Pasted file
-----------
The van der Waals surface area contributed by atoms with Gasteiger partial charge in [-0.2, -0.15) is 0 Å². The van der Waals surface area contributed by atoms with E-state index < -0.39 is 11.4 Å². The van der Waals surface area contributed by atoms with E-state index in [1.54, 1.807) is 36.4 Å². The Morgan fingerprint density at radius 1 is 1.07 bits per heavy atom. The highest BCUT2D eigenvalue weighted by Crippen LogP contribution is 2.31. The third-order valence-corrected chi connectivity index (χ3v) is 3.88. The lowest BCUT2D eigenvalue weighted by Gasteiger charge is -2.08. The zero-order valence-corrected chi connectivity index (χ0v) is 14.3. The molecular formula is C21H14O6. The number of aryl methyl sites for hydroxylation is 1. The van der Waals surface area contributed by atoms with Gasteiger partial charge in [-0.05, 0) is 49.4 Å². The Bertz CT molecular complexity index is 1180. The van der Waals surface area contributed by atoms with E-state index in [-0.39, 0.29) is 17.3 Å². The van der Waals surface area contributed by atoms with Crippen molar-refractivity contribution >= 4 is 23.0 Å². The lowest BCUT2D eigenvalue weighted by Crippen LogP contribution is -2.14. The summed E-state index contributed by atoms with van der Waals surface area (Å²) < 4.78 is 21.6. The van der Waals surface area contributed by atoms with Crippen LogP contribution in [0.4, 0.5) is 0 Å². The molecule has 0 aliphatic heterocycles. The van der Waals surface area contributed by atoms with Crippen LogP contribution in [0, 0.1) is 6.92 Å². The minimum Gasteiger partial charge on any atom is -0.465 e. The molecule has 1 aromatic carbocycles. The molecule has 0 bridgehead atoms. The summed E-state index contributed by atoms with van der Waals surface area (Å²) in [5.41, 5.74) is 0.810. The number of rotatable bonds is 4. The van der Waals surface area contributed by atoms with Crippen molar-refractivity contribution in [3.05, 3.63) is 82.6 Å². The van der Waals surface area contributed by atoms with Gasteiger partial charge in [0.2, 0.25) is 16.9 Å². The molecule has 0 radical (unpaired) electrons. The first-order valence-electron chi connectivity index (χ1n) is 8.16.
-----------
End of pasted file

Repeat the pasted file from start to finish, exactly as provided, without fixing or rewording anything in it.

The van der Waals surface area contributed by atoms with Gasteiger partial charge in [-0.2, -0.15) is 0 Å². The van der Waals surface area contributed by atoms with E-state index < -0.39 is 11.4 Å². The van der Waals surface area contributed by atoms with E-state index in [1.54, 1.807) is 36.4 Å². The Morgan fingerprint density at radius 1 is 1.07 bits per heavy atom. The highest BCUT2D eigenvalue weighted by Crippen LogP contribution is 2.31. The third-order valence-corrected chi connectivity index (χ3v) is 3.88. The lowest BCUT2D eigenvalue weighted by Gasteiger charge is -2.08. The zero-order valence-corrected chi connectivity index (χ0v) is 14.3. The molecular formula is C21H14O6. The number of aryl methyl sites for hydroxylation is 1. The van der Waals surface area contributed by atoms with Gasteiger partial charge in [-0.05, 0) is 49.4 Å². The Bertz CT molecular complexity index is 1180. The van der Waals surface area contributed by atoms with E-state index in [-0.39, 0.29) is 17.3 Å². The van der Waals surface area contributed by atoms with Crippen molar-refractivity contribution >= 4 is 23.0 Å². The lowest BCUT2D eigenvalue weighted by Crippen LogP contribution is -2.14. The summed E-state index contributed by atoms with van der Waals surface area (Å²) < 4.78 is 21.6. The van der Waals surface area contributed by atoms with Crippen LogP contribution in [0.4, 0.5) is 0 Å². The molecule has 0 aliphatic heterocycles. The van der Waals surface area contributed by atoms with Crippen LogP contribution in [0, 0.1) is 6.92 Å². The minimum Gasteiger partial charge on any atom is -0.465 e. The molecule has 1 aromatic carbocycles. The molecule has 0 bridgehead atoms. The summed E-state index contributed by atoms with van der Waals surface area (Å²) in [5.41, 5.74) is 0.810. The number of rotatable bonds is 4. The van der Waals surface area contributed by atoms with Crippen molar-refractivity contribution in [3.05, 3.63) is 82.6 Å². The van der Waals surface area contributed by atoms with Gasteiger partial charge in [0.2, 0.25) is 16.9 Å². The molecule has 0 radical (unpaired) electrons. The first-order valence-electron chi connectivity index (χ1n) is 8.16.